Translated by Greg
Osaka Guide: Information On Access And The City’s 5 Main Areas
Written by Jumpei Kawashima
Osaka is a vibrant, fascinating city, boasting just as many sightseeing places and attractions as Tokyo. This article introduces information on how to reach Osaka's various areas and what is worth visiting in each area.
What Kind Of Place Is Osaka?
Osaka is the largest city in the Kansai region. It's Japan's most populous city after Tokyo and a famous tourist destination visited by many people from both inside and outside Japan.
It's also known as a foodie's paradise with its own distinct food culture, including the ubiquitous okonomiyaki.
Osaka makes a good base of operations when sightseeing in the Kansai region, due to its close proximity to Kyoto, Nara, and Kobe.
So look no further because we've got all the information you'll need when visiting here.
How To Get From Kansai Airport To Osaka
Kansai International Airport is Osaka's closest international airport. It's often referred to as Kanku, and many people overseas call it by its airport code, KIX.
If you're going from the airport to the city, then the train is convenient. However, in the central part of Osaka, many stations are similar to each other, and also two separate train lines join up at the airport, so access is slightly complicated.
If you'll be traveling over a wide area in Osaka we recommend taking the JR Line, but if you want to concentrate your visit to the central part of the city only, then the Nankai Line is probably your best choice. The Airport Express takes 38 minutes and all seats are reserved. One-way and round-trip tickets are available for purchase online via Klook, the travel reservations website.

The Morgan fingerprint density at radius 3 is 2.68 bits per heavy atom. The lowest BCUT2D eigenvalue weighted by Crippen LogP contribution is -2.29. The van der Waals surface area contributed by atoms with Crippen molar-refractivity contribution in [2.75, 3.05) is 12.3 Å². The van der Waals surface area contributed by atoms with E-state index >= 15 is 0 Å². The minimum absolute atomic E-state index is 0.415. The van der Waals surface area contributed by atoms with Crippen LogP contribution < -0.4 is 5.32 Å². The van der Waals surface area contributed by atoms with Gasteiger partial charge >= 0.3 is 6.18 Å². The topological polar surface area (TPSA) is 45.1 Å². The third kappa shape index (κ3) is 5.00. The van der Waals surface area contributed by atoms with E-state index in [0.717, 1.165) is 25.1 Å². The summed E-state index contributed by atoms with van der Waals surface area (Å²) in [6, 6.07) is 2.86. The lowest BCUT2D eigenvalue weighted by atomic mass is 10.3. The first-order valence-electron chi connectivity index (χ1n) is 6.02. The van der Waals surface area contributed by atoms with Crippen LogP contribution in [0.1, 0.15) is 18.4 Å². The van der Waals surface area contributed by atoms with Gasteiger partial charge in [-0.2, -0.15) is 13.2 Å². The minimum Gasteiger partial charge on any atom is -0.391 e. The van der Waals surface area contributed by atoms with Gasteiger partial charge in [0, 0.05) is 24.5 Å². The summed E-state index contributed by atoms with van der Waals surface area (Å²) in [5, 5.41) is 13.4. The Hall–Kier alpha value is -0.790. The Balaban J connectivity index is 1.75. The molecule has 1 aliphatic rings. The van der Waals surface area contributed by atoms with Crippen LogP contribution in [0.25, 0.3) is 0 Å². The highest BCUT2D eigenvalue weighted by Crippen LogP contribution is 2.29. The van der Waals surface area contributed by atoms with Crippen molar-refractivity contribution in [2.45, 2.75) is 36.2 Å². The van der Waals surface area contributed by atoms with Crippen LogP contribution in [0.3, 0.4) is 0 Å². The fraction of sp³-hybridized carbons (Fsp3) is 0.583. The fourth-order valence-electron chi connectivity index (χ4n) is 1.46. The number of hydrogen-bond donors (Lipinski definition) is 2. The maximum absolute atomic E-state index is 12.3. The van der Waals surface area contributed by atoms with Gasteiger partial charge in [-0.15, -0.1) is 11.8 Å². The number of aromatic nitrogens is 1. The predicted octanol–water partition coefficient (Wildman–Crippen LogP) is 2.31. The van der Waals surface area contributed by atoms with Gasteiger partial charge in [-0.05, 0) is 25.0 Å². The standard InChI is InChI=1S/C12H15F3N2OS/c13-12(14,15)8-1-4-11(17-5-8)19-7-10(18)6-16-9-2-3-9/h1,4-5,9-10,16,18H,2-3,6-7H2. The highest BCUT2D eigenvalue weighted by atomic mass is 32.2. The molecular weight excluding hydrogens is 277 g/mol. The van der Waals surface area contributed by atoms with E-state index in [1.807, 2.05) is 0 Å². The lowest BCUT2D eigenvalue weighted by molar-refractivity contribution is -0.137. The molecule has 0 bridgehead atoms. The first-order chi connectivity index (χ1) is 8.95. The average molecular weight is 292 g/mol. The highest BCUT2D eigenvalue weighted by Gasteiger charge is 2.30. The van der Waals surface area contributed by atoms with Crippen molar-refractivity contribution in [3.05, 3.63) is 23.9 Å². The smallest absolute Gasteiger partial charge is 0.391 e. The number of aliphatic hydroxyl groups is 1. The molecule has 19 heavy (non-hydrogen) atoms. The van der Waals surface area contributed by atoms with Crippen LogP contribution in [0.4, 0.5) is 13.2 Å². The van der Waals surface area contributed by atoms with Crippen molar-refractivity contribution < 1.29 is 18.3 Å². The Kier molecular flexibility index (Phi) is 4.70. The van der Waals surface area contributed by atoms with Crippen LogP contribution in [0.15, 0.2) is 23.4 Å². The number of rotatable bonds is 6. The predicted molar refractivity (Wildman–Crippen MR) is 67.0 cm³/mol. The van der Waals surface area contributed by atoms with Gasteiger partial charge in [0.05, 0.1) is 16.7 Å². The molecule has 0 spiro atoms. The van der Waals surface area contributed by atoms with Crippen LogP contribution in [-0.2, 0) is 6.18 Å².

For means of transportation, Osaka not only has the JR Lines, but private railways, and the subway and buses, so you can choose the route best suited to your travel plan and destination.
The Loop Line And Subway Are Convenient
Although Osaka has an extensive network of transportation lines, when you essentially just want to see the central part of the city, the JR Osaka Loop Line and the Osaka Municipal Subway will sufficiently meet your needs.
The JR Osaka Loop Line, makes a clock-wise and counter clock-wise loop around the center of Osaka and covers all the main stations, including Osaka station and Tennoji station.
When your travels focus on one specific area, it's best to use the Osaka Municipal Subway. There are a total of nine lines taking you north and south, east and west, and everywhere in between. You'll have no difficulties getting to the main sightseeing spots.
To save money on transportation in Osaka, we recommend taking advantage of discount passes like the JR Pass for the Loop Line, and the passes for the Osaka Metro and buses.
An Open-Air Bus That Circles The City
If you decide to see the city by bus, there are sightseeing buses such as Osaka Sky Vista. These are double-decker, open-air buses that give you a 360° panoramic view of the city. First-time visitors to Japan can sightsee in comfort because audio guides are available in English, Chinese, and Korean.
A ticket for Osaka station departures costs 1,500 Yen. For further details and recommended routes, please refer to the Kintetsu Company Website (Japanese only).
Osaka Has Five Main Areas
Generally speaking, Osaka is divided into five main areas. We'll explain the characteristics of each area and introduce the main sightseeing spots.
1. Kita Area - Umeda
The Kita area, or north, is essentially one of Osaka's downtown neighborhoods. It centers on the Umeda district which includes Osaka Station and the surrounding area. The transportation network is well developed here, and the north area is well known for fashion, art, and new trends.